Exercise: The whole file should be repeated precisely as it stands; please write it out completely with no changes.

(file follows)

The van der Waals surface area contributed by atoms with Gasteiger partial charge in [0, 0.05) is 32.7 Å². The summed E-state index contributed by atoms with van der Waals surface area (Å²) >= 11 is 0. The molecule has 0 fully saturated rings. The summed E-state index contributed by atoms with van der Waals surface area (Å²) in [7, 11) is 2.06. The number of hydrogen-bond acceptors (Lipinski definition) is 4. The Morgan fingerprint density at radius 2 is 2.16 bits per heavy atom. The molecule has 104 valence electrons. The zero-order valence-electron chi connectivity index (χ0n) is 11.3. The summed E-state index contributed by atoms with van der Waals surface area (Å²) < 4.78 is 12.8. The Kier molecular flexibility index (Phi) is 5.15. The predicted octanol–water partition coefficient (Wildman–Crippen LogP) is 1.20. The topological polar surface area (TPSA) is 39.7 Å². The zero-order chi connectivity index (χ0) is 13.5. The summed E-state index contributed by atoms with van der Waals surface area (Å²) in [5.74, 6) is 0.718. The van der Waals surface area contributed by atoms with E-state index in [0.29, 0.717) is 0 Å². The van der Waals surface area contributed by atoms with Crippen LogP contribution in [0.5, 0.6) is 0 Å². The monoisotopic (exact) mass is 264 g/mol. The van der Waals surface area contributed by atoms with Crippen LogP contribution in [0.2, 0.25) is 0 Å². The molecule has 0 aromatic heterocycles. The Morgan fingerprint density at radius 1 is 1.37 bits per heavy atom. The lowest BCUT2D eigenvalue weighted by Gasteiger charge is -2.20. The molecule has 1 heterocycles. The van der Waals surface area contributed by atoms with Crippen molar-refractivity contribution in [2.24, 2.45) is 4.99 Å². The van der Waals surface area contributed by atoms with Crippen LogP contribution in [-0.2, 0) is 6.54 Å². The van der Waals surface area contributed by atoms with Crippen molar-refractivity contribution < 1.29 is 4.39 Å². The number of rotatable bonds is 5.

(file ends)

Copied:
The van der Waals surface area contributed by atoms with Gasteiger partial charge in [0, 0.05) is 32.7 Å². The summed E-state index contributed by atoms with van der Waals surface area (Å²) >= 11 is 0. The molecule has 0 fully saturated rings. The summed E-state index contributed by atoms with van der Waals surface area (Å²) in [7, 11) is 2.06. The number of hydrogen-bond acceptors (Lipinski definition) is 4. The Morgan fingerprint density at radius 2 is 2.16 bits per heavy atom. The molecule has 104 valence electrons. The zero-order valence-electron chi connectivity index (χ0n) is 11.3. The summed E-state index contributed by atoms with van der Waals surface area (Å²) < 4.78 is 12.8. The Kier molecular flexibility index (Phi) is 5.15. The predicted octanol–water partition coefficient (Wildman–Crippen LogP) is 1.20. The topological polar surface area (TPSA) is 39.7 Å². The zero-order chi connectivity index (χ0) is 13.5. The summed E-state index contributed by atoms with van der Waals surface area (Å²) in [5.74, 6) is 0.718. The van der Waals surface area contributed by atoms with E-state index in [0.29, 0.717) is 0 Å². The van der Waals surface area contributed by atoms with Crippen LogP contribution in [0.5, 0.6) is 0 Å². The monoisotopic (exact) mass is 264 g/mol. The van der Waals surface area contributed by atoms with Crippen LogP contribution in [0.2, 0.25) is 0 Å². The molecule has 0 aromatic heterocycles. The Morgan fingerprint density at radius 1 is 1.37 bits per heavy atom. The lowest BCUT2D eigenvalue weighted by Gasteiger charge is -2.20. The molecule has 1 heterocycles. The van der Waals surface area contributed by atoms with Crippen molar-refractivity contribution in [2.24, 2.45) is 4.99 Å². The van der Waals surface area contributed by atoms with Crippen LogP contribution in [-0.2, 0) is 6.54 Å². The van der Waals surface area contributed by atoms with Crippen molar-refractivity contribution < 1.29 is 4.39 Å². The number of rotatable bonds is 5.